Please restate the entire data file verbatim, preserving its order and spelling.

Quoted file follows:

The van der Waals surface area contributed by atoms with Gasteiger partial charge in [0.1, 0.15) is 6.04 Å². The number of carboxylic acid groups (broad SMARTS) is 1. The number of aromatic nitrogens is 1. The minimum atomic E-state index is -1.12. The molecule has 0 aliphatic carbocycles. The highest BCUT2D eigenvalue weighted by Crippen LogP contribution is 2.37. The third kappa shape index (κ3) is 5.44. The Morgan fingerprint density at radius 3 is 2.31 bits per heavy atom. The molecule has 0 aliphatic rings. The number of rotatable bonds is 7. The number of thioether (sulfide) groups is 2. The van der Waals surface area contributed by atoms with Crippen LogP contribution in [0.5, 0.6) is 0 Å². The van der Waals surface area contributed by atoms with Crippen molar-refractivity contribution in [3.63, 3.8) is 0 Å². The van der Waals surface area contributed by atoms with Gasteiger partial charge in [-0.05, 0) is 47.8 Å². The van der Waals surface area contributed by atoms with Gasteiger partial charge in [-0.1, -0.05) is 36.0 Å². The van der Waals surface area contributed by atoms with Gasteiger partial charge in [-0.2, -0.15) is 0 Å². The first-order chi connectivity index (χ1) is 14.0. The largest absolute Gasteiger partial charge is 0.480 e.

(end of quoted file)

The van der Waals surface area contributed by atoms with Gasteiger partial charge in [0.1, 0.15) is 6.04 Å². The number of carboxylic acid groups (broad SMARTS) is 1. The number of aromatic nitrogens is 1. The minimum atomic E-state index is -1.12. The molecule has 0 aliphatic carbocycles. The highest BCUT2D eigenvalue weighted by Crippen LogP contribution is 2.37. The third kappa shape index (κ3) is 5.44. The Morgan fingerprint density at radius 3 is 2.31 bits per heavy atom. The molecule has 0 aliphatic rings. The number of rotatable bonds is 7. The number of thioether (sulfide) groups is 2. The van der Waals surface area contributed by atoms with Crippen LogP contribution in [0.5, 0.6) is 0 Å². The van der Waals surface area contributed by atoms with Crippen molar-refractivity contribution in [3.63, 3.8) is 0 Å². The van der Waals surface area contributed by atoms with Gasteiger partial charge in [-0.05, 0) is 47.8 Å². The van der Waals surface area contributed by atoms with Gasteiger partial charge in [-0.1, -0.05) is 36.0 Å². The van der Waals surface area contributed by atoms with Gasteiger partial charge in [-0.2, -0.15) is 0 Å². The first-order chi connectivity index (χ1) is 14.0. The largest absolute Gasteiger partial charge is 0.480 e.